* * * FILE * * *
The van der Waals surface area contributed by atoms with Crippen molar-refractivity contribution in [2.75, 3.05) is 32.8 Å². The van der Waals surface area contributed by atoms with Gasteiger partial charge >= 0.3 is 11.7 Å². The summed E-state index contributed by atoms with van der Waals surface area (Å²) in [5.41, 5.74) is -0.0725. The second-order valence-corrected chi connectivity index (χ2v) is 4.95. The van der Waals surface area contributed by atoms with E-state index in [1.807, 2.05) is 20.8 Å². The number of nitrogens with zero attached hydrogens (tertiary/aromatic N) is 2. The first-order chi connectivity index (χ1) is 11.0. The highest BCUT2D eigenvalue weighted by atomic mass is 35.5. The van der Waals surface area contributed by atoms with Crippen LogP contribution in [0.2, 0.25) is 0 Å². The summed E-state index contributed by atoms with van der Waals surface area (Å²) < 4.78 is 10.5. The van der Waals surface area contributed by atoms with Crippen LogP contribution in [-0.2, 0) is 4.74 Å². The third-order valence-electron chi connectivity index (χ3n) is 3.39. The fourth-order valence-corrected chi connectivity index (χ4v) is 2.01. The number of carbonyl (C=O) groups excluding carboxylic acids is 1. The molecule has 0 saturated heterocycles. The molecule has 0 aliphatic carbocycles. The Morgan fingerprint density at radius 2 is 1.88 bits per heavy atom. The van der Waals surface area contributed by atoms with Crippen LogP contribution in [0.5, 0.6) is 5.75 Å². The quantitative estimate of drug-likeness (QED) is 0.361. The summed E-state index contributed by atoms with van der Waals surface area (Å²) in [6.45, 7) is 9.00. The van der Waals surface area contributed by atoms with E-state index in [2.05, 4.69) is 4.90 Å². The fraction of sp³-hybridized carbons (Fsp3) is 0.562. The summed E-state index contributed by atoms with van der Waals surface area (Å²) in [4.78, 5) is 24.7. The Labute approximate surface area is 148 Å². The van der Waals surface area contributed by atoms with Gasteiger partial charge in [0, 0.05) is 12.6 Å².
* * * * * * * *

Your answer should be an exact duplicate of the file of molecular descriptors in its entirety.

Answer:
The van der Waals surface area contributed by atoms with Crippen molar-refractivity contribution in [2.75, 3.05) is 32.8 Å². The van der Waals surface area contributed by atoms with Gasteiger partial charge >= 0.3 is 11.7 Å². The summed E-state index contributed by atoms with van der Waals surface area (Å²) in [5.41, 5.74) is -0.0725. The second-order valence-corrected chi connectivity index (χ2v) is 4.95. The van der Waals surface area contributed by atoms with E-state index in [1.807, 2.05) is 20.8 Å². The number of nitrogens with zero attached hydrogens (tertiary/aromatic N) is 2. The first-order chi connectivity index (χ1) is 11.0. The highest BCUT2D eigenvalue weighted by atomic mass is 35.5. The van der Waals surface area contributed by atoms with Crippen LogP contribution in [0.2, 0.25) is 0 Å². The summed E-state index contributed by atoms with van der Waals surface area (Å²) < 4.78 is 10.5. The van der Waals surface area contributed by atoms with Crippen LogP contribution in [-0.2, 0) is 4.74 Å². The third-order valence-electron chi connectivity index (χ3n) is 3.39. The fourth-order valence-corrected chi connectivity index (χ4v) is 2.01. The number of carbonyl (C=O) groups excluding carboxylic acids is 1. The molecule has 0 saturated heterocycles. The molecule has 0 aliphatic carbocycles. The Morgan fingerprint density at radius 2 is 1.88 bits per heavy atom. The van der Waals surface area contributed by atoms with Crippen LogP contribution in [0.5, 0.6) is 5.75 Å². The quantitative estimate of drug-likeness (QED) is 0.361. The summed E-state index contributed by atoms with van der Waals surface area (Å²) in [6.45, 7) is 9.00. The van der Waals surface area contributed by atoms with E-state index in [2.05, 4.69) is 4.90 Å². The fraction of sp³-hybridized carbons (Fsp3) is 0.562. The summed E-state index contributed by atoms with van der Waals surface area (Å²) in [4.78, 5) is 24.7. The Labute approximate surface area is 148 Å². The van der Waals surface area contributed by atoms with Gasteiger partial charge in [0, 0.05) is 12.6 Å².